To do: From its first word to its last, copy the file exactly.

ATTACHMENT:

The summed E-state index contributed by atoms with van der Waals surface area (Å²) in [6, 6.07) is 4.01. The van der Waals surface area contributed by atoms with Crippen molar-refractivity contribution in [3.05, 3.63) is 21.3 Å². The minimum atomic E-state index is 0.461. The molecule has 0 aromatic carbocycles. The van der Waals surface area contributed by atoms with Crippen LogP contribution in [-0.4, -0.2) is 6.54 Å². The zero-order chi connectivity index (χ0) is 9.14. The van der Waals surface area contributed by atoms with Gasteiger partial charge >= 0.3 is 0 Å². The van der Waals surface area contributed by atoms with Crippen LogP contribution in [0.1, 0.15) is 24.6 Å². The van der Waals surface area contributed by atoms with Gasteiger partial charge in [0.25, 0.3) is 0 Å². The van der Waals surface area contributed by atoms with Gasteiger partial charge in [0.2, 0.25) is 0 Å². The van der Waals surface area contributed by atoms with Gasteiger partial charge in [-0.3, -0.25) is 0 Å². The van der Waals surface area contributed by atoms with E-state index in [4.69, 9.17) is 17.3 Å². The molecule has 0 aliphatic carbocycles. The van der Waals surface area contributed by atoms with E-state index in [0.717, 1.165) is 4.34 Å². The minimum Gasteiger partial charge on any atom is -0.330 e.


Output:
The summed E-state index contributed by atoms with van der Waals surface area (Å²) in [6, 6.07) is 4.01. The van der Waals surface area contributed by atoms with Crippen molar-refractivity contribution in [3.05, 3.63) is 21.3 Å². The minimum atomic E-state index is 0.461. The molecule has 0 aromatic carbocycles. The van der Waals surface area contributed by atoms with Crippen LogP contribution in [-0.4, -0.2) is 6.54 Å². The zero-order chi connectivity index (χ0) is 9.14. The van der Waals surface area contributed by atoms with Gasteiger partial charge >= 0.3 is 0 Å². The van der Waals surface area contributed by atoms with Crippen LogP contribution in [0.1, 0.15) is 24.6 Å². The van der Waals surface area contributed by atoms with Gasteiger partial charge in [0.25, 0.3) is 0 Å². The van der Waals surface area contributed by atoms with Gasteiger partial charge in [0.2, 0.25) is 0 Å². The van der Waals surface area contributed by atoms with Gasteiger partial charge in [-0.3, -0.25) is 0 Å². The van der Waals surface area contributed by atoms with E-state index in [4.69, 9.17) is 17.3 Å². The molecule has 0 aliphatic carbocycles. The van der Waals surface area contributed by atoms with E-state index in [0.717, 1.165) is 4.34 Å². The minimum Gasteiger partial charge on any atom is -0.330 e.